François Boucher (1703-1770), Brother Philippe’s Geese (c 1720-28), gouache, 21 x 42 cm, Musée des Beaux-Arts et d’Archéologie de Besançon, Besançon, France. The Athenaeum.

The first painting is this small gouache by François Boucher from about 1720-28, with its marked contrast in the dress between the reclusive pair and the goslings or geese.

Nicolas Lancret (1690–1743), Brother Philippe’s Geese (c 1736), oil on copper, 27..3 x 35.2 cm, The Metropolitan Museum of Art (Purchase, Walter and Leonore Annenberg and The Annenberg Foundation Gift, 2004), New York, NY. Courtesy of The Metropolitan Museum of Art.

Then in about 1736, Nicolas Lancret painted it in oil on copper, as one of a pair, among a larger group of his paintings of La Fontaine’s fables. The father is shown here dressed as a monk, which is more in keeping with La Fontaine’s account than Boccaccio’s original, but the facial expressions are marvellous, particularly that of the son.

Artist not known, Scene from Brother Philippe’s Geese (1745), Chinese painted porcelain plate, 22.9 cm diam, The Metropolitan Museum of Art (Friends of European Sculpture and Decorative Arts Gifts, 2016), New York, NY. Courtesy of The Metropolitan Museum of Art.

That became so popular that it was reproduced in prints, such as those by Nicolas de Larmessin (1684–1755) in which the image is naturally reversed, and here (not reversed) on a porcelain plate exported from China in 1745.

Pierre Hubert Subleyras (1699–1749), Brother Philippe’s Geese (c 1745), oil on canvas, 29.5 x 21.9 cm, The Museum of Fine Arts, Boston, MA. Courtesy of the Museum of Fine Arts, Boston.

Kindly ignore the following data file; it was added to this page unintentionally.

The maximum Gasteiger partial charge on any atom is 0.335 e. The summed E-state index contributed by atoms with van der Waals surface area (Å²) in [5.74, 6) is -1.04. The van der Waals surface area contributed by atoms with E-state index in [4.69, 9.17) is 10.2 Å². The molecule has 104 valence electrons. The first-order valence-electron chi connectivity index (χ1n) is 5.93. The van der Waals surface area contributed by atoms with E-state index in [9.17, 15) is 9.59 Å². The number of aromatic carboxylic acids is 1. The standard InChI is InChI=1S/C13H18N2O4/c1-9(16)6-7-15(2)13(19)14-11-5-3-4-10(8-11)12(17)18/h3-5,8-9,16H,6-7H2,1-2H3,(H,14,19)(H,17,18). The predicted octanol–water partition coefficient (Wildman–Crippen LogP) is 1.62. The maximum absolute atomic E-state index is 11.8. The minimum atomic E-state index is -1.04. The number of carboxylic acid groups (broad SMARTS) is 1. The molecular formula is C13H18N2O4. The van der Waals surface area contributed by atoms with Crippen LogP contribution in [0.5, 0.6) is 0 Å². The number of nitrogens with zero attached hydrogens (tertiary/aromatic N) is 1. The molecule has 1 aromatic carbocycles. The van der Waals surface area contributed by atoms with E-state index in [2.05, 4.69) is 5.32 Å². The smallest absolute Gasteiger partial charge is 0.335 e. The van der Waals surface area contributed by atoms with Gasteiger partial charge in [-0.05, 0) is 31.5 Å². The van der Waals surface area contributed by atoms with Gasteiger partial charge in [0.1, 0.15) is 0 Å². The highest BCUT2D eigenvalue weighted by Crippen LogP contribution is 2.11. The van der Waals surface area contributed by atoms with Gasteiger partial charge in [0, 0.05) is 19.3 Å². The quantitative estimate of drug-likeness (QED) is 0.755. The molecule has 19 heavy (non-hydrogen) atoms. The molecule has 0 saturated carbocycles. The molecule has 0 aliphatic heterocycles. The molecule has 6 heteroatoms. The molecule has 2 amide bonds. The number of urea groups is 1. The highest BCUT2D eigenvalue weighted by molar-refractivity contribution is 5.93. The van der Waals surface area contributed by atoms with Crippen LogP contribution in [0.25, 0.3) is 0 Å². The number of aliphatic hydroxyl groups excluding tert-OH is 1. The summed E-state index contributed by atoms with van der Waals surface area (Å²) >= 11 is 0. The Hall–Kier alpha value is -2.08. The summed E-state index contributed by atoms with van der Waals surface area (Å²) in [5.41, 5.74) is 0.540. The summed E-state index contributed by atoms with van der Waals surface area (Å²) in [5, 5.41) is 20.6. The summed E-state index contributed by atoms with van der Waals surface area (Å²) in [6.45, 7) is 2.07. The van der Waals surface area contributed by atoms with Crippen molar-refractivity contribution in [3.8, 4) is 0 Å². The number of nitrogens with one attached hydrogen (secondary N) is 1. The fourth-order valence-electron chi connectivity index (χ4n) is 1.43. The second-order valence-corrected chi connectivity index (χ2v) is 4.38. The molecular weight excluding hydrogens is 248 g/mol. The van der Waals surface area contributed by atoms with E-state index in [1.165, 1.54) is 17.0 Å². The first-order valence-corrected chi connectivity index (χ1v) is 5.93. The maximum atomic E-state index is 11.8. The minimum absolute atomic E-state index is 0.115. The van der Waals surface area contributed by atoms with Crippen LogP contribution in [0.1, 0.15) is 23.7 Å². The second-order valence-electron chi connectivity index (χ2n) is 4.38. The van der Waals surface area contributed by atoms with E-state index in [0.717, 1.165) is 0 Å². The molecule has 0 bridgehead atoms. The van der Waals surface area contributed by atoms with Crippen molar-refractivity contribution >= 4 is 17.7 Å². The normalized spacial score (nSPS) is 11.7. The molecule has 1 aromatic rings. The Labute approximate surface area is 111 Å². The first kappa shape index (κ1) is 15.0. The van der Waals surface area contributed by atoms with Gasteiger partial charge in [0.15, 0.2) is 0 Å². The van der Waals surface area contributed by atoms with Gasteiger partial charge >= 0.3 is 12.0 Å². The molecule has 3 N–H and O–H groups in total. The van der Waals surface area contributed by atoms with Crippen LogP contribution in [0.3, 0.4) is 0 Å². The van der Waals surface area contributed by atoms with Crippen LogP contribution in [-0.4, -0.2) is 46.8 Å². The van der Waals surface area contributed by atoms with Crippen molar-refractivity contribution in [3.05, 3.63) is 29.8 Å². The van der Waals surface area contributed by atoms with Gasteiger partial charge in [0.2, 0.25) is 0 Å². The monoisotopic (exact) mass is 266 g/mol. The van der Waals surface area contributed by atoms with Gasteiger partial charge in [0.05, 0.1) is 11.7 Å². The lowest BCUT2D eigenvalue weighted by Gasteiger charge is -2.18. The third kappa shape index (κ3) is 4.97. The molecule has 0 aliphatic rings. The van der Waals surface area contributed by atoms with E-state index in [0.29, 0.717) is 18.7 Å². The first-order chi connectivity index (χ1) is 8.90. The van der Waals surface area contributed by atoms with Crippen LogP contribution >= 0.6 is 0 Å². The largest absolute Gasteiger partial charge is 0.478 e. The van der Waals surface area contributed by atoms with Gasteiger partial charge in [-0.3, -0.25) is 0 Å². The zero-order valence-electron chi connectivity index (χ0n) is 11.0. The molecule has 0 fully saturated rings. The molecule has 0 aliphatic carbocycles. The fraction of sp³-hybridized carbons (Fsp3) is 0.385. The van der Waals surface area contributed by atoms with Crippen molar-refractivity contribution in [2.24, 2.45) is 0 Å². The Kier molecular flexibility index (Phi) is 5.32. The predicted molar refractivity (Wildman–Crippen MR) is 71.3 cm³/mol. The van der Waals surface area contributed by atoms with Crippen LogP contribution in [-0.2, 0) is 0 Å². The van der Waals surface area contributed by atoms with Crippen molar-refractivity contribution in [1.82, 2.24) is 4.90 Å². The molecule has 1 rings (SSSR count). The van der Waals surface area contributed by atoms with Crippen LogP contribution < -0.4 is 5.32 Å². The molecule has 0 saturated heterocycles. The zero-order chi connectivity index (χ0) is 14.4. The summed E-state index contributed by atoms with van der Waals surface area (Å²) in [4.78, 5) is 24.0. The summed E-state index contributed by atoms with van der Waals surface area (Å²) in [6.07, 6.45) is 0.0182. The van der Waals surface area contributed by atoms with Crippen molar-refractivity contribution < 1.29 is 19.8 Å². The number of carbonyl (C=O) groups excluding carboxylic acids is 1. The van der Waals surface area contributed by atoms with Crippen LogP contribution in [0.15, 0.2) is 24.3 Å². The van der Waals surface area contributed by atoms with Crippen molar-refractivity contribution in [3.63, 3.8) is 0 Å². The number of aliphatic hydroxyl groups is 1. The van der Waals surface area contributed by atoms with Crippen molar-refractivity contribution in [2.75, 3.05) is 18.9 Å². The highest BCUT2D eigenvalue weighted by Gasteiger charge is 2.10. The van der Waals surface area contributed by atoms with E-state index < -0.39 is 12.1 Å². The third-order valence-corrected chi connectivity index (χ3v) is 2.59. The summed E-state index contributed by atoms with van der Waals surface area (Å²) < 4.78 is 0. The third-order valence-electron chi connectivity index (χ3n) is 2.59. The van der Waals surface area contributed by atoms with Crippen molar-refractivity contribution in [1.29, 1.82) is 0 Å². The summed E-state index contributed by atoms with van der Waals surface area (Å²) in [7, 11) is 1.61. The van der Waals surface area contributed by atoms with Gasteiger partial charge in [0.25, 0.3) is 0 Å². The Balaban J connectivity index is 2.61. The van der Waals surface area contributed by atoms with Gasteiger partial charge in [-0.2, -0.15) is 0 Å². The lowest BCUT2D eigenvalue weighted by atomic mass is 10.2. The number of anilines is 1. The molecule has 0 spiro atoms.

At the same time, Pierre Hubert Subleyras painted a different composition telling the story, short of its punchline of course. He restores a thoroughly rustic appearance to the father and son, but surprisingly the young man is not staring in wonder at the goslings or geese.

Artist not known, Brother Philippe’s Geese (date not known), hand-coloured etching and engraving, dimensions not known, National Gallery of Victoria, Melbourne, Australia. Courtesy of the National Gallery of Victoria.

And here’s an undated hand-coloured print apparently based on another composition altogether.

The phrase Brother Philippe’s geese, which in modern English might be best rendered as Philip’s birds, then entered French idiom as a reference to young and pretty women. Abbreviated further to geese, its origins have often been misunderstood as being derogatory. It certainly seems to have been well-understood by Paul Gauguin.

When Gauguin stayed at Le Pouldu in Brittany from 1889, he and others were accommodated by Marie Henry in her inn. Gauguin and his colleagues decorated the interior for her with their paintings. In 1893, when Marie Henry rented the building out, she removed as much as possible of the paintings which had been made there by Gauguin and others. But some were left behind. Over the years, they were covered with wallpaper and vanished, until rediscovered in 1924.

Paul Gauguin (1848-1903), The Goose (1889), tempera on plaster, 53 x 72 cm, Musée des Beaux-Arts de Quimper / Kemper, mirdi an Arzoù-Kaer, Quimper, France. Wikimedia Commons.

Among them is this wonderful painting of a goose, intended as a complement to Marie Henry, in its allusion to the fable of La Fontaine, and its original telling as the hundred and first story in Boccaccio’s Decameron.